From: Niall O Broin (niall at domain linux.ie)
Date: Thu 13 Sep 2001 - 16:57:37 IST
On Thu, Sep 13, 2001 at 11:47:40AM +0100, Fergal Daly wrote:
> If you moved the prepare to outside the first loop it might make a
> difference, the whole point of a prepare is that the DB only has to parse
> the statement once and you can reuse it without reparsing. I think this may
> not work very well for MySQL but even still moving it outside might help.
> It's possible that you'd see a bigger difference with Oracle where the
> prepares can have much bigger effects, especially with complex queries.
Yes, but then I wouldn't be comparing like with like. The repetition was
only to take sufficient time to benchmark.
> [ at domain $row ] creates an anonymous ref to an array that has the same entries as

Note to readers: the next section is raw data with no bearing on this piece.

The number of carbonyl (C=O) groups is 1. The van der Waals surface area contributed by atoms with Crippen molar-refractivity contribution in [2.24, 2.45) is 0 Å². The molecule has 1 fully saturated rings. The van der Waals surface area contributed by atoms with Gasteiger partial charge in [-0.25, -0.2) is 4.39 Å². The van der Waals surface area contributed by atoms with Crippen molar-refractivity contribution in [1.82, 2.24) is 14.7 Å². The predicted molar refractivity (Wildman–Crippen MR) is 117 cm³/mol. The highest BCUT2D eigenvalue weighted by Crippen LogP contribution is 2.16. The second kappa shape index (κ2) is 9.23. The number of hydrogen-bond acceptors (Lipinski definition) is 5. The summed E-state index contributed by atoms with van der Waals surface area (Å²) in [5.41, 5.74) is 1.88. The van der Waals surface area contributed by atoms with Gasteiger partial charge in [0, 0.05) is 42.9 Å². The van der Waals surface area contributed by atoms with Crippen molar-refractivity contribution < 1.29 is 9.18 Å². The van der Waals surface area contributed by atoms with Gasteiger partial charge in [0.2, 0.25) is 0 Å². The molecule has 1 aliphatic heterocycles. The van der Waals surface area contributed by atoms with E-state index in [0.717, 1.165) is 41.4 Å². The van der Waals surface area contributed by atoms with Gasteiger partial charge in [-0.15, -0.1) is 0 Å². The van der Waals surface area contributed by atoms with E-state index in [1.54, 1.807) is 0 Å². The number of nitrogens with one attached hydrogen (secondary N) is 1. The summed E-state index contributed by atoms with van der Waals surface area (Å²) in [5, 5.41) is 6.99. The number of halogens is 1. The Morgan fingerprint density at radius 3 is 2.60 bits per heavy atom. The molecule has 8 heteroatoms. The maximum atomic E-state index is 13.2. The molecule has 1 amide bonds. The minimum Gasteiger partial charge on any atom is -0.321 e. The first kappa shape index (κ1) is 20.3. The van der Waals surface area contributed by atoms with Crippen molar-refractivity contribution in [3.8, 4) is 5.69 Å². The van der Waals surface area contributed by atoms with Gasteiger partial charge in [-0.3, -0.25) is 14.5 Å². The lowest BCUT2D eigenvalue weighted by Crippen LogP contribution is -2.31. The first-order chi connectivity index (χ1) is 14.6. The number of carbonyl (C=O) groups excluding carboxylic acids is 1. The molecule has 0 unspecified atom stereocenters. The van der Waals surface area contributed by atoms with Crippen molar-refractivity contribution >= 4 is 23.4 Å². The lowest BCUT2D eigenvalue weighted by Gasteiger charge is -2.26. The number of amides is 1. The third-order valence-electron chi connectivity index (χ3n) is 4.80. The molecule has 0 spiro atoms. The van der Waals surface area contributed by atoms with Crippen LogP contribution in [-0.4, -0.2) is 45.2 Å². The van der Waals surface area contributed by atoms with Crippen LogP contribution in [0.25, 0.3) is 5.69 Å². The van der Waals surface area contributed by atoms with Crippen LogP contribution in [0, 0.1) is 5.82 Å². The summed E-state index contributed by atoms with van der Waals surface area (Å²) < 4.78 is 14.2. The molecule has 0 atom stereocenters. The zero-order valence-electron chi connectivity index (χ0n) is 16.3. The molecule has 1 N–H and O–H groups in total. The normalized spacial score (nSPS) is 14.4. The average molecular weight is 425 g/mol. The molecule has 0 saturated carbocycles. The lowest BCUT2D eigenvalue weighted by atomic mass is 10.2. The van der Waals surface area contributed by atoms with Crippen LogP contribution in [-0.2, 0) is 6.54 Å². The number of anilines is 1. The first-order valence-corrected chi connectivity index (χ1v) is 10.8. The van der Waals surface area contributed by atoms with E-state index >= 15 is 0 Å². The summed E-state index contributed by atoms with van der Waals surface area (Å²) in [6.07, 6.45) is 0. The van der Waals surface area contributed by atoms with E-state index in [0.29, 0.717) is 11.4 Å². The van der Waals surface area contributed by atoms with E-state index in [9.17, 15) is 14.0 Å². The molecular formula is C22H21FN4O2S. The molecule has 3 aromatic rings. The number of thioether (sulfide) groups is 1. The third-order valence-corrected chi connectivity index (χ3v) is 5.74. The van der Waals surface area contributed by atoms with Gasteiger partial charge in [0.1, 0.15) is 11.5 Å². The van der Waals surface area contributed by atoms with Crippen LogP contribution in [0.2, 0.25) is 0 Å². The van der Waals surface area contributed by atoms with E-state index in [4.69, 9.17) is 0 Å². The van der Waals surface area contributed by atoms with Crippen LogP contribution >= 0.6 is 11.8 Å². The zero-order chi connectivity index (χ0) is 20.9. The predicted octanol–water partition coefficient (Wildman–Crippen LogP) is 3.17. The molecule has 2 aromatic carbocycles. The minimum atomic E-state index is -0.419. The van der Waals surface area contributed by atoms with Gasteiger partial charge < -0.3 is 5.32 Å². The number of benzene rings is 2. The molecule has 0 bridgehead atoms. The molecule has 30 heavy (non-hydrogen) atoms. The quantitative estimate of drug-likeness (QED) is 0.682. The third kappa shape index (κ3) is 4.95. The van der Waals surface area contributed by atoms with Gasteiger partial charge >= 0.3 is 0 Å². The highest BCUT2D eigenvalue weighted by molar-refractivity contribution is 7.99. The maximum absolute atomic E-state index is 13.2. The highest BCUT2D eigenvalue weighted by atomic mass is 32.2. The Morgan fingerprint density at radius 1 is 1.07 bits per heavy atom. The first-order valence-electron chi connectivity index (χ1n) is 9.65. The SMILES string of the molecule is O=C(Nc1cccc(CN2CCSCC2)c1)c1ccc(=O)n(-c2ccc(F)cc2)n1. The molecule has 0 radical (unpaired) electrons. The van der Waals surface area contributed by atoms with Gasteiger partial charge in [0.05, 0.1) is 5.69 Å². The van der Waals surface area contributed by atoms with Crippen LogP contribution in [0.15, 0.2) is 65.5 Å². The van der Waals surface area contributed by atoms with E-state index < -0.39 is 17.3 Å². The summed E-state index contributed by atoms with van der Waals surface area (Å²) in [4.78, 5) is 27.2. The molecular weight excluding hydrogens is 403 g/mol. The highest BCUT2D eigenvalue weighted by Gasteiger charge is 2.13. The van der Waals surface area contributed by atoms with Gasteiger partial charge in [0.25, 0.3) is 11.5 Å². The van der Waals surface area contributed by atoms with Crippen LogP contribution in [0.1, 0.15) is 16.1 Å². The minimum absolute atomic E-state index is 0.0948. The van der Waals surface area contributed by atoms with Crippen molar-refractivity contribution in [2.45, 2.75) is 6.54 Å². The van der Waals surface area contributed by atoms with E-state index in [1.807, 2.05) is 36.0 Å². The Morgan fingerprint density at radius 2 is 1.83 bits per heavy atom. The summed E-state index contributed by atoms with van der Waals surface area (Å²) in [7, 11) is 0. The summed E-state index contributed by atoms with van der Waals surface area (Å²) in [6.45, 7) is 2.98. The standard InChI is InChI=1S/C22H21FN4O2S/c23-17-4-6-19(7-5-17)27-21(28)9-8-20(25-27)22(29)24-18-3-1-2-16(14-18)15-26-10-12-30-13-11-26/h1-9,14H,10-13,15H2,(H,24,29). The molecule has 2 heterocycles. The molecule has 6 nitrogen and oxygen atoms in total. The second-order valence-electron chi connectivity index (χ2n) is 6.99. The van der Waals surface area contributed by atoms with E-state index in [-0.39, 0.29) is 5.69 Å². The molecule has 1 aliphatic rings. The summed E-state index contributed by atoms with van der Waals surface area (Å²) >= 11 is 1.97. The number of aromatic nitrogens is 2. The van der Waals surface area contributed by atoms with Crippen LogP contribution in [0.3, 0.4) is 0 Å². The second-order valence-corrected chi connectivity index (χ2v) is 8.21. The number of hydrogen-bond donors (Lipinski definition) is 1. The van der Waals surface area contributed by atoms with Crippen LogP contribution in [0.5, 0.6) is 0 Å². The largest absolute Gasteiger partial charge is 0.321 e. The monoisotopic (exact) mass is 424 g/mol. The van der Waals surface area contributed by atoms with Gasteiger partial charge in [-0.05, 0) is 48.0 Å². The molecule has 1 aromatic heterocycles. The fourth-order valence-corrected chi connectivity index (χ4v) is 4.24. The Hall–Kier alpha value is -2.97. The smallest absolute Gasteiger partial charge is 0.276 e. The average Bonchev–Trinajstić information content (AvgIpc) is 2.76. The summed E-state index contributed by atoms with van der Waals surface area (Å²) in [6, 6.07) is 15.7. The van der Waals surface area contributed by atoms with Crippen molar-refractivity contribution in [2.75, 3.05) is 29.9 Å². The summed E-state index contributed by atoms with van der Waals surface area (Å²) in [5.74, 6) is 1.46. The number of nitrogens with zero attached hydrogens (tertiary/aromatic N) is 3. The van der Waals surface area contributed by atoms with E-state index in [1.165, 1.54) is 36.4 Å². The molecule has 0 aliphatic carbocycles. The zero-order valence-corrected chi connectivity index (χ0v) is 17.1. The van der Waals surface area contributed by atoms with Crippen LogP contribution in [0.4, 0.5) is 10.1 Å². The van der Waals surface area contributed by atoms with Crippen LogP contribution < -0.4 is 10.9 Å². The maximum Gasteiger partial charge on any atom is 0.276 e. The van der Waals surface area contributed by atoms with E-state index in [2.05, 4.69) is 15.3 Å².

> at domain $row. Basically it makes a copy of the array. Possibly the array pointed to
> by $row is permanently associated with that prepared statement and is used
> to pass values from C code to perl code. That would mean it gets altered
> every time a new row is read from the DB and fetch always returns the same
> ref. You could end up with
> push at domain rows, $row while($row = $sth->fetch);
> filling at domain rows with n references to the same array
That's exactly it ! The DBI code says that fetch always returns the same
array ref, so this copying is because of that. I think this points to the
speed difference too - I believe I do a little less data copying by calling
fetch (fetchrow_arrayref) myself repeatedly in a loop than the utility
functions do. Full marks to Fergal !
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